What we know for sure.
First, let's set aside any stereotypes we have about the elderly and what you think financial abuse looks like. Just because an age is defined as elderly in our society, doesn't necessary mean a person is old. Nor does it mean they are incapable of making quality decisions and taking care of themselves. Financial abuse happens at many different ages, mental capacities, and may look very different from person to person.
What we do know for sure is that it is an epidemic that is under the radar, and cases are often complex and can be difficult to investigate and prosecute. Sadly, there may be little or no opportunity for victims to regain losses. Some losses include their life savings and can result in a decline in health, broken trust, and fractured families.
Did you know?
According to the American Banker’s Association, "As people over 50 years old control over 70 percent of the nation's wealth, fraudsters are using new tactics to take advantage of retiring baby boomers and the growing number of older Americans. Senior financial abuse is estimated to have cost victims at least $2.9 billion last year alone".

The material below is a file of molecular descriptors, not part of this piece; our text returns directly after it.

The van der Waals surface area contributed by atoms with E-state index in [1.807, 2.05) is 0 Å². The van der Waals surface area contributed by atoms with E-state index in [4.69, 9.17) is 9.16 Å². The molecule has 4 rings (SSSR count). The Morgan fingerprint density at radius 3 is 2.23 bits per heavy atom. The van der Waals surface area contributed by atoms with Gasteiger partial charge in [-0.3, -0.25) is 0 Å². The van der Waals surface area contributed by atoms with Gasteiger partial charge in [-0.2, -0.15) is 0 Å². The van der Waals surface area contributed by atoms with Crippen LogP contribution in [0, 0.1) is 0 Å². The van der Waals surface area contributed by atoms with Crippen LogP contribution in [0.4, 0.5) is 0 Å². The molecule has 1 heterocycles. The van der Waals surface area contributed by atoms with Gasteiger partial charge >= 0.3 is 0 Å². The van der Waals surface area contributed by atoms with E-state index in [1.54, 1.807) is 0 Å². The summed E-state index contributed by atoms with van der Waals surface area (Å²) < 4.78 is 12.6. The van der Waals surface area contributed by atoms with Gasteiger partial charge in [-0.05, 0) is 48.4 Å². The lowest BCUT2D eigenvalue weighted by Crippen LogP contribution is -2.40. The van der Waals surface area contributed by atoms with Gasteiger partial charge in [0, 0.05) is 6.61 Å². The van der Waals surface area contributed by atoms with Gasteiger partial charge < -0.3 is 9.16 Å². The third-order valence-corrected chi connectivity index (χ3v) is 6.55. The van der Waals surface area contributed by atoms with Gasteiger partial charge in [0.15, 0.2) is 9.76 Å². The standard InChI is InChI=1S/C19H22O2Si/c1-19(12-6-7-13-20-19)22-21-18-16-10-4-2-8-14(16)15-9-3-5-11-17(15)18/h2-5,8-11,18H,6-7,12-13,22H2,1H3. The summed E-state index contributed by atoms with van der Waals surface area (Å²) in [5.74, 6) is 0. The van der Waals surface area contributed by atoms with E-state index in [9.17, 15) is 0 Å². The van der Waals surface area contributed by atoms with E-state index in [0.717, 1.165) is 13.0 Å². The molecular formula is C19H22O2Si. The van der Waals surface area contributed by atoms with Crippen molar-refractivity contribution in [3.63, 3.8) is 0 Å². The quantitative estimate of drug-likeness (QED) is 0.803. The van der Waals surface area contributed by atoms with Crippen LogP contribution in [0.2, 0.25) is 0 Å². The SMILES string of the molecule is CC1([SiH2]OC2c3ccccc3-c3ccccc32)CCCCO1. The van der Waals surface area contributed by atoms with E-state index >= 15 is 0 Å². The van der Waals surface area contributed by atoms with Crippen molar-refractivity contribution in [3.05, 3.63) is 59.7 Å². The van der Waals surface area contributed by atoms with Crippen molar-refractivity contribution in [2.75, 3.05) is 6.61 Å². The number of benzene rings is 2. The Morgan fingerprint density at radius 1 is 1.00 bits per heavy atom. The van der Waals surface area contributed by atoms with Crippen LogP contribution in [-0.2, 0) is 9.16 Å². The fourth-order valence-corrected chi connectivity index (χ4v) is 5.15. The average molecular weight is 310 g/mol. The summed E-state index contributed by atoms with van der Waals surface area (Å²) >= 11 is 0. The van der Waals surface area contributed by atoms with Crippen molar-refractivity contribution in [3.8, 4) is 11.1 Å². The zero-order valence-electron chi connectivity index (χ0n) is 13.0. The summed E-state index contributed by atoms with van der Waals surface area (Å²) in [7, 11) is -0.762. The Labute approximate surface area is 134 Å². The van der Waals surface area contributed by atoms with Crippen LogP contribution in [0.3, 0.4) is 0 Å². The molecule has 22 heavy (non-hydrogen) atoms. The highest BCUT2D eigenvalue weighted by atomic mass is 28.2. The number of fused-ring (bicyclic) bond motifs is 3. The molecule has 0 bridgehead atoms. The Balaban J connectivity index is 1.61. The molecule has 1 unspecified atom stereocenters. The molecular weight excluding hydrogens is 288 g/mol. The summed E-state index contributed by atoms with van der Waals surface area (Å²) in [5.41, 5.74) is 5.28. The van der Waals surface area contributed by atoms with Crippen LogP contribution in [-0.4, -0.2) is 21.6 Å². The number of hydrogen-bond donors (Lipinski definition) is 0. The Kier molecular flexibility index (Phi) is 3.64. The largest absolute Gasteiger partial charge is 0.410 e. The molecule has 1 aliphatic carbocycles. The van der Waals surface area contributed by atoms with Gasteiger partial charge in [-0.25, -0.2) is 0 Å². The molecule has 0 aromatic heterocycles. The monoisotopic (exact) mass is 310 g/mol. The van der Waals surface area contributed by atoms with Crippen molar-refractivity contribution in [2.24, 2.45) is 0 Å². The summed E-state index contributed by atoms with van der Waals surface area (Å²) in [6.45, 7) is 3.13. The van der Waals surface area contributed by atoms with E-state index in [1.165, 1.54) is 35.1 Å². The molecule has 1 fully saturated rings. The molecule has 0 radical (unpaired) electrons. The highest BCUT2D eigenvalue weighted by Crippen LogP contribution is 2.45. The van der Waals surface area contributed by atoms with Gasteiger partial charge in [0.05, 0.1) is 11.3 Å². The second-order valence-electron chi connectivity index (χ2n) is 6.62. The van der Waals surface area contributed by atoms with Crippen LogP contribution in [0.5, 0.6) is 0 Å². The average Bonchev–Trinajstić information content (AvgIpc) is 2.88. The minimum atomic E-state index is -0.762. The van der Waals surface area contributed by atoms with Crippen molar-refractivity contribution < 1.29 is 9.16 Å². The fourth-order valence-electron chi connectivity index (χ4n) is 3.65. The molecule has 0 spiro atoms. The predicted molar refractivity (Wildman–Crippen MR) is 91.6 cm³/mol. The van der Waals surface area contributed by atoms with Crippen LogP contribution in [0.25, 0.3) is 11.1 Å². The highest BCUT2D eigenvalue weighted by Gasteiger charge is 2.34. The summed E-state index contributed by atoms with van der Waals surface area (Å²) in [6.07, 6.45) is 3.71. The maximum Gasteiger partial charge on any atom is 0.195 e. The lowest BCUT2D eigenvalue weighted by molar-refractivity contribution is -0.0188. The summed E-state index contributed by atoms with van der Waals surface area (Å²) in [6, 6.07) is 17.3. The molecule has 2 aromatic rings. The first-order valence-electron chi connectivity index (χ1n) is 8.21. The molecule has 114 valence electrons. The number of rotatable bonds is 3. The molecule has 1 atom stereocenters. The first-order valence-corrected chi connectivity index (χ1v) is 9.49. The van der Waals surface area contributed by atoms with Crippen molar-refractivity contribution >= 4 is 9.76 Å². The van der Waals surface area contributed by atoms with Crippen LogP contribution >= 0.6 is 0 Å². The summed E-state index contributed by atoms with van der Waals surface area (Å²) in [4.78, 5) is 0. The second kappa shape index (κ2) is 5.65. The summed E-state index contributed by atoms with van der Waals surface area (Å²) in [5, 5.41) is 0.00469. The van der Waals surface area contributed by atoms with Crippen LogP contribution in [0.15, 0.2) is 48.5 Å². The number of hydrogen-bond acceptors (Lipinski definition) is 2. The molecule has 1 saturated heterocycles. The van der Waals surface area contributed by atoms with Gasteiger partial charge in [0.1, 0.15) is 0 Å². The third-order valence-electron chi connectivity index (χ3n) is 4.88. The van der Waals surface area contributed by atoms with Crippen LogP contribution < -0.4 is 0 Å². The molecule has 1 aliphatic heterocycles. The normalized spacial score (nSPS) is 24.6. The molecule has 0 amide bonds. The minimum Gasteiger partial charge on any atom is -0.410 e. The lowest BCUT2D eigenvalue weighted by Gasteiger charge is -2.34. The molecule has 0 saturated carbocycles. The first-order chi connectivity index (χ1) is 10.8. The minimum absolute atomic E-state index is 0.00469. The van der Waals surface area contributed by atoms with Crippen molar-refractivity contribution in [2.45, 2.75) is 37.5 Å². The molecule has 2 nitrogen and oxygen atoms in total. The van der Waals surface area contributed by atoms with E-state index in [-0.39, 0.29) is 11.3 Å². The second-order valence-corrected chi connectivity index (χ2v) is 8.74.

One of the more common scams targets emotions. Scammers call impersonating a loved one who may have been in an accident, or who needs money due to an emergency. The Consumer Financial Protection Bureau offers the following advice if you or someone you know finds themselves in a similar situation.
- Don't panic! Take a deep breath and get the facts.
- Don't send money unless you're sure it's the real person who contacted you. Hang up and call your grandchild or friend's phone number to see if the story checks out. You could also call a different friend or relative to confirm the facts
- Is the person asking for gift cards? This is a sign that it may be a scam, because gift cards usually won't help when someone is in real need of assistance.
What we can do to help.
As I also mentioned in our blog about online dating scams, we try to protect our customers from things like this, but unfortunately, there is only so much we can do. It's important that we are all looking for the red flags and taking action. Awareness is the first step. Planning ahead for financial well-being, reporting abuse, and early intervention are all vital to preventing and recovering loss when possible. Having a second line of defense in the form of sincerely caring family and friends can be very helpful.
Let's talk about it. Let's keep the conversation going. Let's spread the word and create awareness and let's help fight this crime and protect ourselves, family, and friends.
Here are some resources you might find helpful.